Seguiriyas (9 of 11) by Jose Luis (SB Sessions)

Seguiriyas No. 9

Here is a gorgeous falseta in the key of F# Altered Phrygian. Serrana and Seguiriya share the same rhythmical structure but have different letras that are sung. Let’s take a look at some of the harmonic components of this great theme.

Measure 1-3: This first measure starts on the B minor iv chord which goes through a few changes before turning into a dominant chord. It starts with a straight B minor, then the middle chord voicing changes to Bb or (A#) on beat two so you then have a B minor/major chord, in measure 2 the note drops again a half step to A natural making it a B minor 7th and then turns into a B7 which is the V7 Dominant chord of E minor.

Measure 4-6: Here we start to see a pattern developing in the harmony. Jose plays the E minor chord and then on beat two he drop down a half step and plays an E minor/major chord. In measure 5, he drops the note again to play a E min/D, then throws a D# in there from E harmonic minor. Then in the second half of the 6/8 measure, he plays an F#7(b9) which then takes you back to B minor in measure 6.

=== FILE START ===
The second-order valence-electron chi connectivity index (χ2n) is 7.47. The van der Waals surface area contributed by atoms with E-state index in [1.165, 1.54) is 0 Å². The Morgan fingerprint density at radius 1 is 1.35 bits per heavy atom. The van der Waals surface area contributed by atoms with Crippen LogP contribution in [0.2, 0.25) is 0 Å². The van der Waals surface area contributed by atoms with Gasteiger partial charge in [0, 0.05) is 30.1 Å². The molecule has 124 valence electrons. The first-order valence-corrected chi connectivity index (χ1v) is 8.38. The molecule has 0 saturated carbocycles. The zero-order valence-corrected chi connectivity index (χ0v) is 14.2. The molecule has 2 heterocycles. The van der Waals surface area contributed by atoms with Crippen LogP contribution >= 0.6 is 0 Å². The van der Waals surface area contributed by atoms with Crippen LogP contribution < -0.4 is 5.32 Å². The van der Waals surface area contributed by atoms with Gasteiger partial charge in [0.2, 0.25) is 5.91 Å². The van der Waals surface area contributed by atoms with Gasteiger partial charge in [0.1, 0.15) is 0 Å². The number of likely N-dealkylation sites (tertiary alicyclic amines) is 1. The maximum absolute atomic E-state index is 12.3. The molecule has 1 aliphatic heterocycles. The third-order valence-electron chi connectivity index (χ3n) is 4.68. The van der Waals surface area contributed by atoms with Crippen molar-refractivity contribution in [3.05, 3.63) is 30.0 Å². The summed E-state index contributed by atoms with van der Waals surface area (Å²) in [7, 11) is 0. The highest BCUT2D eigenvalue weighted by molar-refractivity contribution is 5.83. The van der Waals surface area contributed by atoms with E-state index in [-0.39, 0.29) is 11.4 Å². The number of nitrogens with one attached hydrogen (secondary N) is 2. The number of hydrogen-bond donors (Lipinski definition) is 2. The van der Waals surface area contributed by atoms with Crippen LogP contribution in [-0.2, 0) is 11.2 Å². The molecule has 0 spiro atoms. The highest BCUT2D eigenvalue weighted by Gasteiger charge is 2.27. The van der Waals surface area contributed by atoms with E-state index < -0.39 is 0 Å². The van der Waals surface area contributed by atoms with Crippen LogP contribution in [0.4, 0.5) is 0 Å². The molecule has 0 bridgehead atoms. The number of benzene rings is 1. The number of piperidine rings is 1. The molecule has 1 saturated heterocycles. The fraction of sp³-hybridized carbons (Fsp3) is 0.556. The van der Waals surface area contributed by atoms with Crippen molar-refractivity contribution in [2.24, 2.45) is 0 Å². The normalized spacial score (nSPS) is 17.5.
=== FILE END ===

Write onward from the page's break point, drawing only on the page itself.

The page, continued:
Measure 7-9: Here we see the same type of progression but with the melody in the bass. measure 8 he goes to a Bmin/A which leads into this great G major 7th and then an E minor 7th.

Measure 10-12: Here’s a fun little idea bringing the key center back to F#(b9) which outlines the rhythm nicely.

Measure 13- 24: Repeat of previous material with a few variations.

Measure 25-27: So here we now see Jose take the same idea he started with and play it in the upper register. This is a perfect example of how to get the most out of a composition when you can use the same progression but then move the melody around to different registers. So the chords for this again are slightly different but same function as measures 1-3: B min, Bmin/A#, Bmin7/A, D# diminished resolves to E minor. Note that the D# diminished is really just an extension of the B7(b9) chord since it is a 3rd away.

Measure 28-30: Here we have a single scale passage that outlines E dorian in measure 28 and then B harmonic minor in measure 29 then leads to the B minor chord.

Measure 31-33: Here we have an ascending scale which goes into a difficult figure in measure 32. these are grouped in 3’s in the measure but should be felt as a group of 9 over each of the long beats. This was one of those sections that I spent hours upon hours figuring out and even consulting other super accomplished Flamenco players to get their input. It might be a little different from the video but I had to put something down that makes sense. Good luck…

Measure 34-39: The final of this falseta ends with this cool thumb vamp that he uses over the F#(b9)/C# which is a very powerful chord.

Link to Jose’s music for download:

Recorded in Santa Barbara, CA by Berto Boyd for more info visit: